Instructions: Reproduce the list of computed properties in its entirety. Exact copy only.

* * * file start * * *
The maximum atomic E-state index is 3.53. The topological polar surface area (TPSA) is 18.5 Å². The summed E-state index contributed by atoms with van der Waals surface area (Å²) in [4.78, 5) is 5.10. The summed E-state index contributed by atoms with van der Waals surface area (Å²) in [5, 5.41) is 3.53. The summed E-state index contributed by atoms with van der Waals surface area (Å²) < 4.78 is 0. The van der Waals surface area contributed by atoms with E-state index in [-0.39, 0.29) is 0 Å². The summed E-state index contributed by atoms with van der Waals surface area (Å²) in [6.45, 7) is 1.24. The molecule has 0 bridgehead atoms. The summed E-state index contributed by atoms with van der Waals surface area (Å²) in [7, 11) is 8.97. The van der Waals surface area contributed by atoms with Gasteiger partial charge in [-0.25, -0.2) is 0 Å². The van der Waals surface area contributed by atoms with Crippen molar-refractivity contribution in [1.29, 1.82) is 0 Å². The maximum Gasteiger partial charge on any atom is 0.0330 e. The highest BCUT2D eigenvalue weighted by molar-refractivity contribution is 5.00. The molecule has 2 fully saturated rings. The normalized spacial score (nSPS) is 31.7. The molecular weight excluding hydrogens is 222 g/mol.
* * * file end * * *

The maximum atomic E-state index is 3.53. The topological polar surface area (TPSA) is 18.5 Å². The summed E-state index contributed by atoms with van der Waals surface area (Å²) in [4.78, 5) is 5.10. The summed E-state index contributed by atoms with van der Waals surface area (Å²) in [5, 5.41) is 3.53. The summed E-state index contributed by atoms with van der Waals surface area (Å²) < 4.78 is 0. The van der Waals surface area contributed by atoms with E-state index in [-0.39, 0.29) is 0 Å². The summed E-state index contributed by atoms with van der Waals surface area (Å²) in [6.45, 7) is 1.24. The molecule has 0 bridgehead atoms. The summed E-state index contributed by atoms with van der Waals surface area (Å²) in [7, 11) is 8.97. The van der Waals surface area contributed by atoms with Gasteiger partial charge in [-0.25, -0.2) is 0 Å². The van der Waals surface area contributed by atoms with Crippen molar-refractivity contribution in [1.29, 1.82) is 0 Å². The maximum Gasteiger partial charge on any atom is 0.0330 e. The highest BCUT2D eigenvalue weighted by molar-refractivity contribution is 5.00. The molecule has 2 fully saturated rings. The normalized spacial score (nSPS) is 31.7. The molecular weight excluding hydrogens is 222 g/mol.